Estimated 5,000-plus supporters attend Bernie Sanders rally in Raleigh

The Vermont senator spoke Friday at the Duke Energy Center for the Performing Arts

Bernie Sanders, Democrat, running in the 2016 presidential election.

RALEIGH, N.C. (WNCN) – Sen. Bernie Sanders returned to North Carolina to rally an estimated 5,000-plus supporters in the final days before the state’s Democratic presidential primary.

The Vermont senator spoke Friday at the Duke Energy Center for the Performing Arts. North Carolina is one of five states holding presidential primaries next Tuesday. Hundreds of supporters arrived early to land a seat inside.

Before speaking, Sanders told CBS North Carolina, “The American people want change and they understand that establishment politics and establishment economics just is not going to do it in the year 2016.”

Sanders said the North Carolina primary would be “very important.”

The Vermont senator was introduced by supporter and Democratic Congresswoman from Hawaii Tulsi Gabbard and spoke to an enthusiastic crowd.

At the high-energy rally Sanders hit on his major topics of regulation Wall Street, the growing gap between the rich and the poor, and his desire to overturn the Supreme Court’s Citizen’s United ruling that allows Super PACs to donate unlimited money to political campaigns.

“We don’t listen to billionaires. We listen to the American people,” Sanders said.

The Sanders’ campaign released a television ad in North Carolina today ahead of his appearance that addressed the impact trade policies have had in shutting down factories in mills in the state.

“Our disastrous trade policies for the past 30 or 40 years have had a horrendous impact on the lives of millions of working Americans,” Sanders told the crowd.

“I understood way back in the early 1990s what these trade agreements were about,” Sanders said. “Hillary Clinton, on the other hand, supported virtually all of these disastrous trade agreements.”

The senator also spoke of his belief that American citizens deserve universal healthcare.

“Healthcare is the right of all people, not a privilege. That is why I believe we must move to a Medicare-for-all healthcare program,” he said.

To those who say his plans are too ambitious and unrealistic, Sanders said the will of the American people is more powerful than the politicians and interest groups who say things like what Sanders is proposing can’t get done.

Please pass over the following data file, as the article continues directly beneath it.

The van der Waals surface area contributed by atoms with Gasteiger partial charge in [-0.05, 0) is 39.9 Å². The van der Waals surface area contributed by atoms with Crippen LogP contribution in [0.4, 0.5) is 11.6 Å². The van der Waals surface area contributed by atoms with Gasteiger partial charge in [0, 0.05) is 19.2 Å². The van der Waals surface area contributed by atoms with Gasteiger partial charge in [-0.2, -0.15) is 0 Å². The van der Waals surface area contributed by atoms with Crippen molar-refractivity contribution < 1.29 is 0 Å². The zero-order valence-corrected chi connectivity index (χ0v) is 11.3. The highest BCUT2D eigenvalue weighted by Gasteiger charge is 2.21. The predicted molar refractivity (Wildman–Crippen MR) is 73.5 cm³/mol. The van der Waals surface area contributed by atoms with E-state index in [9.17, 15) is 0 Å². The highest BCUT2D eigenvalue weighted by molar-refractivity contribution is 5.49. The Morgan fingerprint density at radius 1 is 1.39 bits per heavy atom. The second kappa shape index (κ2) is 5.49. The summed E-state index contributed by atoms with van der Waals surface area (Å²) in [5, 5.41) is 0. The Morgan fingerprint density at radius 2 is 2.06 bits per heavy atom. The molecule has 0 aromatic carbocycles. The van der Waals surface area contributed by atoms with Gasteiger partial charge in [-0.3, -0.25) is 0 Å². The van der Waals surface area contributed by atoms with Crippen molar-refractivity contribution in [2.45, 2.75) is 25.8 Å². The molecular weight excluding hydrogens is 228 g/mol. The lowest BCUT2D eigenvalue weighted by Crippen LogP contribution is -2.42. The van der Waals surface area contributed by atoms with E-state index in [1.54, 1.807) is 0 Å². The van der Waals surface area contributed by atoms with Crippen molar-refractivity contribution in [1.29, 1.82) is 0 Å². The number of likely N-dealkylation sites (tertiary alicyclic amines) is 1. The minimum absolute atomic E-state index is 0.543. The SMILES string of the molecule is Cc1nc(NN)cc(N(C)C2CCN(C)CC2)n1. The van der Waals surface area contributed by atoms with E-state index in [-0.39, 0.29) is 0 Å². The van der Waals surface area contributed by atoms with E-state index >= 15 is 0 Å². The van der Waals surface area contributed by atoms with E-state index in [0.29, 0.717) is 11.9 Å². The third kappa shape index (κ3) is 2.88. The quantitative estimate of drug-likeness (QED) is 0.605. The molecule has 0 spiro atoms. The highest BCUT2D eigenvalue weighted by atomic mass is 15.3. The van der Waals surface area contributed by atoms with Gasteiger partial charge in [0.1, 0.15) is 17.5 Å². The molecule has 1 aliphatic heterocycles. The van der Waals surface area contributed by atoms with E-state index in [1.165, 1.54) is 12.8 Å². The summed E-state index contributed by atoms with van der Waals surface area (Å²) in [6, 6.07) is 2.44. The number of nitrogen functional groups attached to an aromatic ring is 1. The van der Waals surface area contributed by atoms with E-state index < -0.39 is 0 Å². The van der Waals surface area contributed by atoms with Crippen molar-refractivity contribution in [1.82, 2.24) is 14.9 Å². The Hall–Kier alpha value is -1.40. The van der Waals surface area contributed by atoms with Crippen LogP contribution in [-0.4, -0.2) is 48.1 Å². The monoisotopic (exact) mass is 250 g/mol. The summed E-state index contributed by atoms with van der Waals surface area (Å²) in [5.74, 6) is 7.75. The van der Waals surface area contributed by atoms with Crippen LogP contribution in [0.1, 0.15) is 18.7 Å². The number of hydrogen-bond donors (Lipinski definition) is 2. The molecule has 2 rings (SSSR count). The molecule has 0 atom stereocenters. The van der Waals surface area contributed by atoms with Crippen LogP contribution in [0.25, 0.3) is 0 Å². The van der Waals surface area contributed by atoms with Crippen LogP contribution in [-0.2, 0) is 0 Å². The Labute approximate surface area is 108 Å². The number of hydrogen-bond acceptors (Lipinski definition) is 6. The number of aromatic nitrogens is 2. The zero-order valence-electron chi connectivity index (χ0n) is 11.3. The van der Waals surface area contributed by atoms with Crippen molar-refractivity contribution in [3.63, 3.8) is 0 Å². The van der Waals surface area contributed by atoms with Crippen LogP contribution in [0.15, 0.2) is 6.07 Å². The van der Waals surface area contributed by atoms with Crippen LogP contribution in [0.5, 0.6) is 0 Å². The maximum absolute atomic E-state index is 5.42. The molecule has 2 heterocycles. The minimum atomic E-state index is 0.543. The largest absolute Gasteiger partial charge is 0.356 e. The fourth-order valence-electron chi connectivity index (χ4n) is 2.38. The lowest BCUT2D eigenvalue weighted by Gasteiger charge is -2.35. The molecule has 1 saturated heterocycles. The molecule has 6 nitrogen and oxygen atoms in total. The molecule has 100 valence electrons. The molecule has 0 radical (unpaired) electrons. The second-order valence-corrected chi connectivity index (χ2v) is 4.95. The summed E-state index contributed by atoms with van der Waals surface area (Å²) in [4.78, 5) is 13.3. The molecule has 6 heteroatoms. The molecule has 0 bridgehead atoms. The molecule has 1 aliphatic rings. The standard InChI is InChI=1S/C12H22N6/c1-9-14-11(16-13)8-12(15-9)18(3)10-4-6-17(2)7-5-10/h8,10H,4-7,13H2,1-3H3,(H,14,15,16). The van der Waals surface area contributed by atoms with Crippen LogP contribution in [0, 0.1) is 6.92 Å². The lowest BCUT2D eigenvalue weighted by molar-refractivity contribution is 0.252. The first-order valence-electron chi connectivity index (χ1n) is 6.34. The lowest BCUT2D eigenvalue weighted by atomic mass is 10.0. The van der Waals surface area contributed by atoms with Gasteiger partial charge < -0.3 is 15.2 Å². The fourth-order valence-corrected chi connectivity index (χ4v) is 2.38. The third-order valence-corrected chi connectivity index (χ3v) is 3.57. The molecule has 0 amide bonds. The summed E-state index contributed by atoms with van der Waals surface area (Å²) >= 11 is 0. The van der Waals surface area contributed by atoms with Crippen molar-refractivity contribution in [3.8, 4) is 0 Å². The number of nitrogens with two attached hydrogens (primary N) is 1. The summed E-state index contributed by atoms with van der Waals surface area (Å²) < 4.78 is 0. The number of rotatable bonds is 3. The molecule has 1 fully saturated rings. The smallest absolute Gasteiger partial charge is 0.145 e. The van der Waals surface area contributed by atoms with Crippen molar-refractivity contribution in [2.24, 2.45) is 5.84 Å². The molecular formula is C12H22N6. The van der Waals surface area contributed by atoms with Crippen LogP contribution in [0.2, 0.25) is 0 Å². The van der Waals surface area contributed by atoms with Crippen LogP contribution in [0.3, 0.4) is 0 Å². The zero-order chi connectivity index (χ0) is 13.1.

“When people have the courage to stand up and fight back, there is nothing that we cannot accomplish. That is how change happens.”

Sanders also addressed Donald Trump, who held a rally Wednesday in Fayetteville that caused controversy when a protester was punched in the face by a 78-year-old man.

“In terms of Trump, the American people will not support a president who insults Mexicans, who insults Muslims, who insults women virtually every day, who insults African Americans.”

The senator hit Trump again when he told the crowd why he would win the election in November.

“We will win this election because the American people understand that bringing us together trumps dividing us up…and love trumps hatred.”

Approximately 2,400 people were inside the auditorium for the rally. According to Sanders’ campaign, another 3,000 were outside listening to the speech. Some in attendance climbed trees to get a better view of Sanders when he addressed the crowd outside before his speech inside.

Sanders supporter Ansh Grover came all the way from Maryland to see the presidential hopeful. He was on his way to Miami when he heard about Friday’s rally.

“For 30-plus years he has spoken for people. That’s something you don’t see with politicians today,” said Grover.

Other supporters agree with Grover.

“He cares about the future. He cares about the little man and as a student and a young person, his desire to make the world a better place for us is, I think, what attracts a lot of the young voters out. You know, he cares about the things like student debt and not being able to get a job after college,” said Kellie Murphy of Mebane.

Sanders last held a public event in North Carolina last October, when more than 9,000 people attended a Sunday night rally.

“I think a lot of young people right now are focused on social justice and we can see that Bernie’s been focused on that ever since college. He’s been out protesting. He’s been kind of trying to start a political revolution and make sure that everyone’s voice is heard,” said Taylor Holst of Holly Springs.

Sanders’ primary rival Hillary Clinton held a rally Thursday afternoon in Durham.

As for the Republicans, Trump visited Concord in addition to Fayetteville this week, while Ted Cruz was in Raleigh and Charlotte. Cruz also is expected to attend an event Sunday in Concord and an event in Fayetteville on Monday.

The Associated Press contributed to this story.

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